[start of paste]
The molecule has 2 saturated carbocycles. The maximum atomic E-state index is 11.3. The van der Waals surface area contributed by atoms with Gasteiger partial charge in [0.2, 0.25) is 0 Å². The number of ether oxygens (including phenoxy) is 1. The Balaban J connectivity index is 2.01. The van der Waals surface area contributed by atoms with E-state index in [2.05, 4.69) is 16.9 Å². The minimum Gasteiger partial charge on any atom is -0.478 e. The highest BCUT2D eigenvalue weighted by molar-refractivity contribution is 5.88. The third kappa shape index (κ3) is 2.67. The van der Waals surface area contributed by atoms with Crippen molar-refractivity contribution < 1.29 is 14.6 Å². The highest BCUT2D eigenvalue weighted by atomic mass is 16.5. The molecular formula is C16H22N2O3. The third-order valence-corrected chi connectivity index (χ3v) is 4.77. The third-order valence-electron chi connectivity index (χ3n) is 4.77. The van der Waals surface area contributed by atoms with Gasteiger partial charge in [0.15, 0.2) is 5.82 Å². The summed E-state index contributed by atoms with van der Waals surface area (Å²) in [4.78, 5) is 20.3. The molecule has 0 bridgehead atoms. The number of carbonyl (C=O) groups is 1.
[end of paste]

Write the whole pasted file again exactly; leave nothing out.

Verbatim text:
The molecule has 2 saturated carbocycles. The maximum atomic E-state index is 11.3. The van der Waals surface area contributed by atoms with Gasteiger partial charge in [0.2, 0.25) is 0 Å². The number of ether oxygens (including phenoxy) is 1. The Balaban J connectivity index is 2.01. The van der Waals surface area contributed by atoms with E-state index in [2.05, 4.69) is 16.9 Å². The minimum Gasteiger partial charge on any atom is -0.478 e. The highest BCUT2D eigenvalue weighted by molar-refractivity contribution is 5.88. The third kappa shape index (κ3) is 2.67. The van der Waals surface area contributed by atoms with Crippen molar-refractivity contribution < 1.29 is 14.6 Å². The highest BCUT2D eigenvalue weighted by atomic mass is 16.5. The molecular formula is C16H22N2O3. The third-order valence-corrected chi connectivity index (χ3v) is 4.77. The third-order valence-electron chi connectivity index (χ3n) is 4.77. The van der Waals surface area contributed by atoms with Gasteiger partial charge in [0.15, 0.2) is 5.82 Å². The summed E-state index contributed by atoms with van der Waals surface area (Å²) in [4.78, 5) is 20.3. The molecule has 0 bridgehead atoms. The number of carbonyl (C=O) groups is 1.